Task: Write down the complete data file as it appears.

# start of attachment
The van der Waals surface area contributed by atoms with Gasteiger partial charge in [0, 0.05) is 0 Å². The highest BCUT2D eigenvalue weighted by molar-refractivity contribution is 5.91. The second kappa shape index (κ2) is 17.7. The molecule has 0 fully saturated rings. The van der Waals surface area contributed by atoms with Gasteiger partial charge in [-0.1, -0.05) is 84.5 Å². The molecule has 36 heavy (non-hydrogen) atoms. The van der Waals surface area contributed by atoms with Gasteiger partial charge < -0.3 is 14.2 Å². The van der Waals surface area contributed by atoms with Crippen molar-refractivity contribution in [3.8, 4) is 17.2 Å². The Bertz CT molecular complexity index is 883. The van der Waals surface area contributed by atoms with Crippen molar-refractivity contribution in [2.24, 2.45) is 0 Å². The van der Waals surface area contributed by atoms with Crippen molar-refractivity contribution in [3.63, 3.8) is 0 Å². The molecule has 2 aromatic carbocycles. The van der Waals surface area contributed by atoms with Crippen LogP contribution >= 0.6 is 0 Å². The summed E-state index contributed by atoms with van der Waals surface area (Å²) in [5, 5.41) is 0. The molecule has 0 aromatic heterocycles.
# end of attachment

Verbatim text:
The van der Waals surface area contributed by atoms with Gasteiger partial charge in [0, 0.05) is 0 Å². The highest BCUT2D eigenvalue weighted by molar-refractivity contribution is 5.91. The second kappa shape index (κ2) is 17.7. The molecule has 0 fully saturated rings. The van der Waals surface area contributed by atoms with Gasteiger partial charge in [-0.1, -0.05) is 84.5 Å². The molecule has 36 heavy (non-hydrogen) atoms. The van der Waals surface area contributed by atoms with Gasteiger partial charge < -0.3 is 14.2 Å². The van der Waals surface area contributed by atoms with Crippen molar-refractivity contribution in [3.8, 4) is 17.2 Å². The Bertz CT molecular complexity index is 883. The van der Waals surface area contributed by atoms with Crippen molar-refractivity contribution in [2.24, 2.45) is 0 Å². The van der Waals surface area contributed by atoms with Crippen molar-refractivity contribution in [3.63, 3.8) is 0 Å². The molecule has 2 aromatic carbocycles. The van der Waals surface area contributed by atoms with Crippen LogP contribution >= 0.6 is 0 Å². The summed E-state index contributed by atoms with van der Waals surface area (Å²) in [5, 5.41) is 0. The molecule has 0 aromatic heterocycles.